S: Now up to this point? I was still seeing King Ecbert as sincere. Just for the record. He had alliances to protect, not only with King Ragnar, but also with Lagertha. She might not have wanted to stay as his mistress—she’s an earl, blast his eyes!—but she did seem to have earned his regard and respect, to a degree.
L: Lagertha learns about Kalf’s betrayal and how he has seized her earldom in his absence. She marches up to Ragnar and demands he support her in getting it back. Ragnar essentially says, “Yes, dear,” but warns her that civil war could upset his plans.
S: Both of them have changed a great deal since we first met them. Their ambitions have grown with their experiences. I really think they both behaved in character, and even appropriately to this point. They made sense to me even if my Ragertha ship isn’t as smooth as I might like.
L: Ragnar goes to the Seer to ask about his Paris attack plans. The Seer tells him that “The dead will conquer Paris,” and that the “bear” or “bearer” (the sound was a little unclear) will be crowned king – but that’s not Ragnar.
S: The Seer doesn’t have a lot of screen time, but he surely can keep us thinking, no? Björn means “bear” as we were reminded on twitter last night, so if it is Bear, then the Seer could have been talking about Björn. Or it could refer to Rollo, whom we know in history does become a Duke of Normandy (essentially leading the way for Vikings to become Normans over the course of time).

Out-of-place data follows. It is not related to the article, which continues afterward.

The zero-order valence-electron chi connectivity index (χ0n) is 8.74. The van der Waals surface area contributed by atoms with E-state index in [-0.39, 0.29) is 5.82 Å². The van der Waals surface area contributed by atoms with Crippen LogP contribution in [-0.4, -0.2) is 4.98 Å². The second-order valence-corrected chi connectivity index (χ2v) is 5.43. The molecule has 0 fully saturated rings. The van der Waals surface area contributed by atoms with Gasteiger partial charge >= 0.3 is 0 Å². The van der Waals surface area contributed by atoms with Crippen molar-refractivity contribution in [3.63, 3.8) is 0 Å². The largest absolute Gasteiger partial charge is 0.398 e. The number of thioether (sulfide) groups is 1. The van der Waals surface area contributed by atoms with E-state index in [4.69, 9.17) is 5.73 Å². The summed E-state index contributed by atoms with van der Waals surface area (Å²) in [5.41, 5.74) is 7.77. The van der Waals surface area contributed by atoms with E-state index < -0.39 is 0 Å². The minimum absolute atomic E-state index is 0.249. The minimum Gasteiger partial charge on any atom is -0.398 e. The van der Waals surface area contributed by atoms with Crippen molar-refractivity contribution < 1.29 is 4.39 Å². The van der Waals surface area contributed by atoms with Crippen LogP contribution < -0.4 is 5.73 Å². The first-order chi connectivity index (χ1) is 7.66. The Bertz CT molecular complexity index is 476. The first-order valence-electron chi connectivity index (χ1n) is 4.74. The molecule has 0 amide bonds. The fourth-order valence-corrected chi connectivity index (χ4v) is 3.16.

L: “Bearer” would work to, which is why I wasn’t certain. “Something” will be carried, if the show sticks to the storyline of the saga.
They return to Lagertha’s realm, but the exchange with Kalf is not as decisive as Lagertha would have liked. She eyes Kalf coldly as he tells her that even as he was plotting against her, he lusted for her.
S: So he was genuine with her—to a point. He seemed insufferably into himself during that entire exchange, though. I believe that if Lagertha had been a man, his self-assurance would not have been so obvious.
L: Ragnar, it seems, has decided to settle for a peaceable agreement for the meantime, even if it means Lagertha has been unseated. She’s pissed, and rightly so. She mounts her horse and rides off. “You’re a man now,” she tells a protesting Björn. “Act like one.”
S: If she and Ragnar had not been married and had a life together before, I think the anger factor would have been less. But they were and they continue to have a good relationship even now, so Ragnar’s insistence on pursuing his own interests over hers rankles. I get it. Then, Lagertha’s talk with Björn leaves him dissatisfied. Be a man, huh? In terms of helping his mother? Helping his father? Helping Porunn? Seems like the young man can’t get it right no matter what. Damned if he does, damned if he doesn’t, and he is still also likely dealing with guilt. History knows Björn Ironside, though, so one must imagine he gets through this and becomes even stronger. I look forward to watching that happen.